Say what?

Pay up, EEOC tells a cafe owner, for not taking on a hearing- and speech-impaired applicant for a cashier’s position [EEOC press release (Albuquerque’s Savory Fare Bakery and Cafe agrees to pay $20,000 and offer other relief), h/t Roger Clegg; related on cases where concern about cross-intelligibility between employee and customers leads to charges of “accent discrimination”] (& Bader, CEI; Scott Greenfield)

More: Alexander Cohen at Atlas has the complaint and answer, along with further analysis.


  • Any questions about why small businesses are hiring only when absolutely necessary?

  • Jack, the answer is that they’re racists who hate disabled people.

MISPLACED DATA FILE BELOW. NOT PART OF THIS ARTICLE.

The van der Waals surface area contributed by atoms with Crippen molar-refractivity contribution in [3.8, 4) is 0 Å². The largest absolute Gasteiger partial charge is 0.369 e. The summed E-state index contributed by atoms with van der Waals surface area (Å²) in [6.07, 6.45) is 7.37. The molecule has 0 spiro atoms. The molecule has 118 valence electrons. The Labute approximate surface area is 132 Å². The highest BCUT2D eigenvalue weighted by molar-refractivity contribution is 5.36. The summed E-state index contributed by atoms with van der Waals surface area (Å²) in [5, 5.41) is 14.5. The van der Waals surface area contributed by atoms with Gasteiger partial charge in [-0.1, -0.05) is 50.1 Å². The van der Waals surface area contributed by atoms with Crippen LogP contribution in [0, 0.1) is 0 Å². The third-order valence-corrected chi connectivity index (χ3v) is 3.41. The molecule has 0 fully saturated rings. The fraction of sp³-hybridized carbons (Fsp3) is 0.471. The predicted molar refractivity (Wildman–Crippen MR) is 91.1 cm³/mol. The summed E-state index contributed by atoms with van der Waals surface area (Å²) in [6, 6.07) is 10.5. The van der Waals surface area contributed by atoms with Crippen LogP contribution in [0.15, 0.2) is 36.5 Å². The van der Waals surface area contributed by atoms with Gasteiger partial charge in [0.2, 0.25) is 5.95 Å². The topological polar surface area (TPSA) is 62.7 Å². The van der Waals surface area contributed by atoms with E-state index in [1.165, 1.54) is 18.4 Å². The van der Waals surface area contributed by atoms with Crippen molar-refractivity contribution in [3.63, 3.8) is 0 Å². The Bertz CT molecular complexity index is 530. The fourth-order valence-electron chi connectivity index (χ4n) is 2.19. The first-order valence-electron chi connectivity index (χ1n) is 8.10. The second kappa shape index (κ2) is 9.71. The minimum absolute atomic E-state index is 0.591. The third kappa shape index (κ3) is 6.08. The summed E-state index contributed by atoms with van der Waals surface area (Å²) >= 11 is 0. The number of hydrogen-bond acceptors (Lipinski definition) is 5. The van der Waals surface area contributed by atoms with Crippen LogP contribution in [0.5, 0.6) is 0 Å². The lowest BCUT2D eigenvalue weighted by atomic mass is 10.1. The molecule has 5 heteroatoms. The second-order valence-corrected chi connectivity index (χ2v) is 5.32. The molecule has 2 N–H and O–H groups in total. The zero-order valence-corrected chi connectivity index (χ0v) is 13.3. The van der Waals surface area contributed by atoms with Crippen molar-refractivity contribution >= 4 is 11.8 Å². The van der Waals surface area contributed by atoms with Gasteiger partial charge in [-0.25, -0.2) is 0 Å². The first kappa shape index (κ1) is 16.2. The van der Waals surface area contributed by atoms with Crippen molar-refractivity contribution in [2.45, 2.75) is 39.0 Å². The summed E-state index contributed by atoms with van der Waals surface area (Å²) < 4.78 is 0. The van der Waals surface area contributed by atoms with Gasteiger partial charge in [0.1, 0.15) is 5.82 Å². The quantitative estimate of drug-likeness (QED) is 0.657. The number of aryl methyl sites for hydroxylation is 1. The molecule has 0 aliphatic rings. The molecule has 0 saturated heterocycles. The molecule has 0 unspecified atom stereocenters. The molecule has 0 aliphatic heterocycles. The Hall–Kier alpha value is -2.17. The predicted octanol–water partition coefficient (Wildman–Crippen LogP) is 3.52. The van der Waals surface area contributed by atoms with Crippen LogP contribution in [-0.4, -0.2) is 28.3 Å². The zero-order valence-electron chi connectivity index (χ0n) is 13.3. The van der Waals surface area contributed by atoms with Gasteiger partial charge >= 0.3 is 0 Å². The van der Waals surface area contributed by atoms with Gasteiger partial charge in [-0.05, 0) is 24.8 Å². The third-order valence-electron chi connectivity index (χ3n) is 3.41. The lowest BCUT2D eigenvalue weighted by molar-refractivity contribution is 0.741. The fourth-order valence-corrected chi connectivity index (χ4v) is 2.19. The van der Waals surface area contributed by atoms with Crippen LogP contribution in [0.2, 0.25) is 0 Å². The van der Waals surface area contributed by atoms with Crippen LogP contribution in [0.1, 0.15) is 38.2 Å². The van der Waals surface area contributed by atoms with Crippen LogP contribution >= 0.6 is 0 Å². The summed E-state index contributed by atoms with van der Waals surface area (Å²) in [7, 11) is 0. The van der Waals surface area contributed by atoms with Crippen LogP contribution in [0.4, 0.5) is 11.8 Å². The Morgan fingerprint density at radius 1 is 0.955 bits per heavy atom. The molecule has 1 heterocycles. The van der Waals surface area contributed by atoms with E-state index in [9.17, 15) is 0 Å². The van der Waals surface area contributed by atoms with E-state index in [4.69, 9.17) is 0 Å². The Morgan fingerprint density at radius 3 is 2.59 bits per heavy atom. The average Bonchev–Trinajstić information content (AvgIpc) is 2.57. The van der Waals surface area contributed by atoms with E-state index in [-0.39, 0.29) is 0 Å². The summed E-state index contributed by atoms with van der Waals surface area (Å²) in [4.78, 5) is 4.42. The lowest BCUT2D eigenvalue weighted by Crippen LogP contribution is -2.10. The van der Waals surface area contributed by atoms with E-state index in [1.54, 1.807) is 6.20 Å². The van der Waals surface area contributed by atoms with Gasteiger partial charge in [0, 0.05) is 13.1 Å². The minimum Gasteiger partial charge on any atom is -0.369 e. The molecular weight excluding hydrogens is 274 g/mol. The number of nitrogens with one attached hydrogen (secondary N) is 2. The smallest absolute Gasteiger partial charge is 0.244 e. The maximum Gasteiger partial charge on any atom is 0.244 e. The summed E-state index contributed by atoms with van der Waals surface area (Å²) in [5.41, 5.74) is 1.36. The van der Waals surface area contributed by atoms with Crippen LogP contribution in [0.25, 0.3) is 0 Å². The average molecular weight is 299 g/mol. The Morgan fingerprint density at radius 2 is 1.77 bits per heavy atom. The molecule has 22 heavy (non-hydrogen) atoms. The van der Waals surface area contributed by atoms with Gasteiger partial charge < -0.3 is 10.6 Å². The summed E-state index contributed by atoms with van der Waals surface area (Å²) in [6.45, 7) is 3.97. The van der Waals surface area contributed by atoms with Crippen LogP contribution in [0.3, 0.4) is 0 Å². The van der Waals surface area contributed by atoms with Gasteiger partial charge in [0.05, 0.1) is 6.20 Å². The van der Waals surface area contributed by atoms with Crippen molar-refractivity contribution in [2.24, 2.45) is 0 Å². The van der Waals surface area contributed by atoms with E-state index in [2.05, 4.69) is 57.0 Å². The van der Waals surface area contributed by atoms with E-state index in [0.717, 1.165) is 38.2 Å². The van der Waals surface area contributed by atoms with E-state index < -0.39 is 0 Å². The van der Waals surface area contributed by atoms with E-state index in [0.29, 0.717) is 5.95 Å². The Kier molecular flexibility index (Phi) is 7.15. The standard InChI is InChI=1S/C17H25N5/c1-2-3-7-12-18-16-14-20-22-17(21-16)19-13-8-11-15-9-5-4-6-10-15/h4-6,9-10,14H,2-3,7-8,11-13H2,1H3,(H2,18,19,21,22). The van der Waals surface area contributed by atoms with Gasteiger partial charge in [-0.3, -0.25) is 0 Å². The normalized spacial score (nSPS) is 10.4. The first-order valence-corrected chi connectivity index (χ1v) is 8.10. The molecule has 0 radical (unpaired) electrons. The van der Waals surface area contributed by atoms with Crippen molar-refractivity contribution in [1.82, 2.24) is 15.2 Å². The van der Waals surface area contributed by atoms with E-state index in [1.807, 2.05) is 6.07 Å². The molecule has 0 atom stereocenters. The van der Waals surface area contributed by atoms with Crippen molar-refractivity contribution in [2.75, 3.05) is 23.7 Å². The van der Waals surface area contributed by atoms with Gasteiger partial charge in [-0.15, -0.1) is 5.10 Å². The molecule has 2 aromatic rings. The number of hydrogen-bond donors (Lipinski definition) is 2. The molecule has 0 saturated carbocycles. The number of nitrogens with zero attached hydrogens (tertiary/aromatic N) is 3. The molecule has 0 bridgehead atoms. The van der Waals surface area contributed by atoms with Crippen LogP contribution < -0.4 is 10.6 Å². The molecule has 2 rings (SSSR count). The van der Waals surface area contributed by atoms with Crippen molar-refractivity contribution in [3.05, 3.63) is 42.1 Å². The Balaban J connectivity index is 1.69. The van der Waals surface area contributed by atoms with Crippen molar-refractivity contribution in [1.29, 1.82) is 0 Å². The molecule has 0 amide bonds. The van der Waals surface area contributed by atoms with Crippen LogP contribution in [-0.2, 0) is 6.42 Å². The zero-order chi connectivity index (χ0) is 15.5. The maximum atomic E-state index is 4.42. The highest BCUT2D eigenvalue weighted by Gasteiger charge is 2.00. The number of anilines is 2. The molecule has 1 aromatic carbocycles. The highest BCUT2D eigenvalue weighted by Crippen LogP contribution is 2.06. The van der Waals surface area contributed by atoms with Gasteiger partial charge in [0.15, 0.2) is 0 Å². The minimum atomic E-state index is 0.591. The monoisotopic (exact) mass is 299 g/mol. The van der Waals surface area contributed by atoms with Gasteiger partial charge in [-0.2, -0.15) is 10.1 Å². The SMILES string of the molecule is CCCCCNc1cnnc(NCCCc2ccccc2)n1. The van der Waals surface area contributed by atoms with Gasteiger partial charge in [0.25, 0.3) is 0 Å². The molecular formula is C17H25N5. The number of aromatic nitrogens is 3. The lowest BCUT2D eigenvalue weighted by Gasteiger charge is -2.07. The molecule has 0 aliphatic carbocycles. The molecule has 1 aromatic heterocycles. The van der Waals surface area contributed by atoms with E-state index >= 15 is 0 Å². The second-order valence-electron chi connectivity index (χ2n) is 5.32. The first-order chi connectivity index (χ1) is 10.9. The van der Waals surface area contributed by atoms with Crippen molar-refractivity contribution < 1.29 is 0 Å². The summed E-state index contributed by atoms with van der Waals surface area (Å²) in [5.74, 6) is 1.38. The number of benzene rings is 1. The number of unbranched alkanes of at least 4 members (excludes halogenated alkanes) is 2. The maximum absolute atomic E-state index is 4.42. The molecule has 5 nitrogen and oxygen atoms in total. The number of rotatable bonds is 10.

• This isn’t a bad idea. Time to chop an arm off… where did I put that axe?

  • […] on June 27, 2012 · 0 commentsin Deregulate to Stimulate, Economy, Legal Tweet The EEOC has punished a cafe owner for not selecting a hearing- and speech-impaired applicant for a cashier’s position, even though […]

  • Well, a reasonable accommodation would OBVIOUSLY (rolls eyes) be to hire a sign language translator for this person – they could translate the customers speech into sign language, then the reply from the hearing and speech impaired clerk into a voice message. So what’s the problem?


  • Note that this problem only arose because the plaintiff was hired in the first place – as a dishwasher – and then wanted to be trained as a cashier. Presumably, there were more than one applicant for the dishwashing job. If the employer had hired someone else, it is unlikely any legal action would have followed. But no, he had to be kind, and give a job to someone who would have great difficulty getting a job elsewhere.
    That’ll teach him!

  • Malcolm, no good deed goes unpunished! It is almost as if the government is trying to make sure that the handicapped are not hired.